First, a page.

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PostHeaderIcon Fire Evacuation

An automatic fire alarm system is designed to detect the unwanted presence of fire by monitoring environmental changes associated with combustion. In general, a fire alarm system is either classified as automatically actuated, manually actuated, or both. Automatic fire alarm systems can be used to notify people to evacuate in the event of a fire or other emergency, to summon emergency services, and to prepare the structure and associated systems to control the spread of fire and smoke.

All employers have a legal and moral obligation to assure the safety of their employees and anyone visiting their premises. The 1994 Occupational Health and Safety Act (OHSA) gives employees the right to a healthy and safe working environment and non-compliance can result in stiff penalties.

Preventing a blaze

The first and most important aspect of fire safety is preventing one from actually breaking out.

This includes:

  • Ban smoking in certain areas, especially near potentially flammable materials or enclosed spaces
  • Test all electrical equipment on a regular basis for potential fires hazards. Use plugs with trip-switches; make sure electric cables aren't laying around on the floor and so on
  • Assign employees to do a sweep of the office/workshop every day and make sure electrical equipment is switched off and to identify potential fire hazards
  • Train some members of staff in fire safety, risk assessment and emergency procedures

Assessing your risk

Inspectors can visit the premises at any time to check that a fire risk assessment had been done and all necessary documents in compliance with Occupational Health and Safety legislature are in order.

Fire detection and containment

Should a fire accidentally break out despite all these measures, the earlier the fire is detected, the better the chance of limiting the damage.

  • Installing a fire detection system is a worthwhile expense, so the fire can be contained as soon as possible and employees evacuated if necessary
  • Make sure you have SABS-approved fire extinguishers placed at various points, especially in high risk areas. Make sure employees know how to use them properly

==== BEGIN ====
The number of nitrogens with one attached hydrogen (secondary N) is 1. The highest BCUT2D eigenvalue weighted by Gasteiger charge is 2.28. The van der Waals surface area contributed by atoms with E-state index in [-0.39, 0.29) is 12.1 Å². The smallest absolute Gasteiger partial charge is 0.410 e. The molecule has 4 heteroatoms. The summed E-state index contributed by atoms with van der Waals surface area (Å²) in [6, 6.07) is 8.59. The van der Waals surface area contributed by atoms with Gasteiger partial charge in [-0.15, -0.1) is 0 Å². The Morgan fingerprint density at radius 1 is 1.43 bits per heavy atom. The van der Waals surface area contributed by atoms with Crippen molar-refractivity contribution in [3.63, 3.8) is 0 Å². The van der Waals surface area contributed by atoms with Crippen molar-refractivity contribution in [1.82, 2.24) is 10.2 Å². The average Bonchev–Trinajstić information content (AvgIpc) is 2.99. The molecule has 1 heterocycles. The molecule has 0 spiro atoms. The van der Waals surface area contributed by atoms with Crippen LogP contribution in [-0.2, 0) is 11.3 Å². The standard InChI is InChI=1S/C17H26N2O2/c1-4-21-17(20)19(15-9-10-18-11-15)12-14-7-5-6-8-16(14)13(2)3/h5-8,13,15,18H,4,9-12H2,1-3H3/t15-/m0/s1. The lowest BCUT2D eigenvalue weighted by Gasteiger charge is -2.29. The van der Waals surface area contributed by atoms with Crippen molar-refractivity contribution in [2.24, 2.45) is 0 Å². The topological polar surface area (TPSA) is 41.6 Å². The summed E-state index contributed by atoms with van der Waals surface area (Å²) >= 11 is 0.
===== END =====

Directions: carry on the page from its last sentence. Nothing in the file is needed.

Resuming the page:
• If your business is a high fire risk, it's worth installing a sprinkler or similar system so a dangerous situation doesn't become a disastrous one
  • Even the best equipment will not help you if it doesn't work. Make sure your fire equipment is serviced regularly and comply with SABS standards

 Evacuation plan

If there is a serious fire, the evacuation measures you put in place can ultimately save lives. Time is of the essence, so it's important that your employees are familiar with the evacuation plan.

Questions to ask:

  • Do employees know what to do in the event of a fire? Will they jump out the window/first try to take as much as they can with them/get in their cars and rush home?
  • Do they know the number of the nearest fire brigade or emergency services?
  • In the event of a serious fire, do they phone for help first or evacuate the building first (in case you're wondering, they should evacuate first)?
  • Are all fire escapes and exits clear of furniture or anything that may prevent someone from getting out in a hurry?
  • Do employees know where to assemble so a roll-call can be taken?

Taking the appropriate fire safety measures can not only save lives, but it could also mean the difference between minor damages or your business burning to the ground. When you think about it that way, there's no question whether these steps are necessary.

 

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